[60] Harden et al. [2000] took the first step in developing a spread-sheet model to evaluate how fire influences the long-term (6000 years) dynamics of SOC in a black spruce forest in Manitoba. This model primarily used a long-term mass balance approach to represent the dynamics of SOC horizons, including inputs to a particular horizon, the quantity of SOC in that horizon, and the turnover rate of SOC in that horizon. Thus, the model was able to represent some aspects of the distribution of SOC quantity and quality with depth as well as some aspects of inputs with depth. That model implementation showed the importance of fire disturbance in affecting long-term dynamics of organic C in fire-affected black spruce forests, and that this accumulation was sensitive to inputs, fire return interval, and the turnover of organic C in the soil. Carrasco et al. [2006] built on the approach of Harden et al. [2000] by having decomposition more explicitly driven by variability in soil temperature with depth. The study found that the C accumulation in soils depends on the presence of permafrost and the SOC need not be recalcitrant to accumulate. Fan et al. [2008] further extended the approach of Carrasco et al. [2006] to evaluate the role of soil moisture variability across sites by using inversion techniques. The results of Fan et al. [2008] indicate that decomposition (especially in wetter sites) was not accurately represented with standard moisture and temperature controls and that other important protection mechanisms (e.g., limitation of O2, redox conditions, and permafrost) rather than inherent recalcitrance are responsible for the low decomposition rates of deep organic C in black spruce ecosystems of Manitoba, suggesting that SOC can be quite labile and potentially decomposable upon changes in these conditions due to disturbances.

[61] While the studies of Carrasco et al. [2006] and Fan et al. [2008] made much progress in understanding the role of permafrost in protecting SOC at depth, they did not consider how soil temperature and moisture vary during succession and how this may affect SOC dynamics. Zhuang et al. [2002] used a coupled soil thermal-biogeochemistry model to explore the potential effects of several factors associated with fire disturbance in black spruce forests of Alaska. Sensitivity analyses with this model indicate that, along with differences in fire and climate history, a number of other factors influence the response of carbon dynamics to fire disturbance, including nitrogen fixation, the growth of moss, changes in the depth of the organic layer, soil drainage, and fire severity. Yi et al. [2009a] further refined and tested the soil thermal model of Zhuang et al. [2002] with the goal of better representing soil thermal and hydrological dynamics with depth. Several differences between model simulations and field measurements identified key challenges for evaluating/improving model performance, including (1) proper representation of discrepancies between air temperature and ground surface temperature; (2) minimization of precipitation biases in the driving data sets; (3) improvement of the measurement accuracy of soil moisture in surface organic horizons; and (4) proper specification of organic horizon depth/properties and soil thermal conductivity.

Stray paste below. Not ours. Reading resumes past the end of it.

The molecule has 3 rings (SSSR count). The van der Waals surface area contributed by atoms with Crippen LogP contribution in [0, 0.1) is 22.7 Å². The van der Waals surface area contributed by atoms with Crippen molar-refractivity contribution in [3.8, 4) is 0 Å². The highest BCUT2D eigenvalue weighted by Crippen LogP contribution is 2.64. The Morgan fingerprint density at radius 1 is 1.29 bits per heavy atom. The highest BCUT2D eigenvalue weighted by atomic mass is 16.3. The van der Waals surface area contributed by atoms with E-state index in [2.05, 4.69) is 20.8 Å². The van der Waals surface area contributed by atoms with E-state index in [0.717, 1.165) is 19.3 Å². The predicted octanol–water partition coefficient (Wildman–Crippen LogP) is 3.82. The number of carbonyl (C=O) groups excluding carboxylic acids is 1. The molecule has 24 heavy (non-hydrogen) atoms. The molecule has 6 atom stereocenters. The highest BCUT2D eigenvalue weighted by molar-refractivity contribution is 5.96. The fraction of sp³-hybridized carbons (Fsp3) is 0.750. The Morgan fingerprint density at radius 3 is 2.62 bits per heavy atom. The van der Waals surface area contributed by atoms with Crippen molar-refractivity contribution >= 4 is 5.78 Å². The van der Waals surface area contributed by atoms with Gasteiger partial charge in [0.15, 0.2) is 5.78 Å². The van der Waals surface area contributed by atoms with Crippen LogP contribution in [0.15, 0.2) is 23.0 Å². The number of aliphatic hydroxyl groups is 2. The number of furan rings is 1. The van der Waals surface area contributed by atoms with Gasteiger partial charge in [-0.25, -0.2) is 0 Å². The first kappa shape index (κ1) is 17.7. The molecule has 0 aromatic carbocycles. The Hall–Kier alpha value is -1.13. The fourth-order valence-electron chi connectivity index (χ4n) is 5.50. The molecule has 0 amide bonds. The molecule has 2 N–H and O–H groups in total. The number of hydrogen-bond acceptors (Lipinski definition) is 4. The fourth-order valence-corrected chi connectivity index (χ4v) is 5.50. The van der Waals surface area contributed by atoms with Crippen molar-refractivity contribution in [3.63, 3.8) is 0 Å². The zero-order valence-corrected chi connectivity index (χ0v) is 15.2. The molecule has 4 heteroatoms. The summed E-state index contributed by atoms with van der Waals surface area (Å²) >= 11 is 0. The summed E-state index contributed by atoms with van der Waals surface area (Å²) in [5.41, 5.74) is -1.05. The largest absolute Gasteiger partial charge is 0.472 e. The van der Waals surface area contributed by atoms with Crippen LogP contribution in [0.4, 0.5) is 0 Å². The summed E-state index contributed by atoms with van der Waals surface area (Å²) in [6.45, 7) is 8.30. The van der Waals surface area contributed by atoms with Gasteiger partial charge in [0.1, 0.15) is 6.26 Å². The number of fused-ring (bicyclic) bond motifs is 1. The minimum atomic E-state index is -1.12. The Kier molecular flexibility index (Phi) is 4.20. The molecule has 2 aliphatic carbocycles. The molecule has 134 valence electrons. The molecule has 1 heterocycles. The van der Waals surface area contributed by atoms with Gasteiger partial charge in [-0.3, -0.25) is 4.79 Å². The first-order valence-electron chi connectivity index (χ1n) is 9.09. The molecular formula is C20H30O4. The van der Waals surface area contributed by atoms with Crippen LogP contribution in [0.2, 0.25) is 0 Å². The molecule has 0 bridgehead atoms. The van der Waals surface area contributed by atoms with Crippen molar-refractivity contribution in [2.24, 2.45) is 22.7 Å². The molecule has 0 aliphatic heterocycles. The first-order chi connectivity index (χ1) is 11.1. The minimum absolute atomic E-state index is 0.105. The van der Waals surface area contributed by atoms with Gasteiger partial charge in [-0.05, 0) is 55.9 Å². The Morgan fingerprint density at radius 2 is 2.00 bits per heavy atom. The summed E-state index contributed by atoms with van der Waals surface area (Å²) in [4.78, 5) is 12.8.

[62] Permafrost model analyses [Marchenko et al., 2008] show that vegetation succession provides strong negative feedbacks that make permafrost resilient to even large increases in air temperatures [Jorgenson et al., 2010]. The proper specification of organic horizon properties during succession requires models to dynamically represent the accumulation of soil organic matter during succession, as soil organic matter acts as an insulator to heat exchange between the deeper soil horizons and the atmosphere. To address this issue, Yi et al. [2009b] developed relationships for how organic soil properties vary within soil vertical profiles as well as between two different age classes (young versus mature) and between moisture conditions (dry versus wet) for black spruce forests. To demonstrate the use of these relationships, Yi et al. [2009b] incorporated this understanding into a terrestrial ecosystem model to simulate the dynamics of organic horizons and associated variations in the soil environment for black spruce stands on dry and wet soils. Yi et al. [2010] conducted sensitivity analyses with the model to investigate issues related to spatial heterogeneity of carbon dynamics including soil drainage and fire frequency. Simulations for wet black spruce ecosystems showed a threefold increase in decomposition immediately after fire due to increased active layer depth, and subsequent decrease in decomposition as soils get colder during succession due to the reaccumulation of the surface organic horizon. In contrast, simulations for dry black spruce ecosystems showed slight decreases in decomposition immediately after fire (due to lower levels of soil carbon) and slight increases in decomposition as soil carbon accumulates. These simulations indicate that the soil environment is a more important control in wet black spruce ecosystems while the quantity/quality of organic matter as affected by fire frequency is a more important control in dry black spruce ecosystems.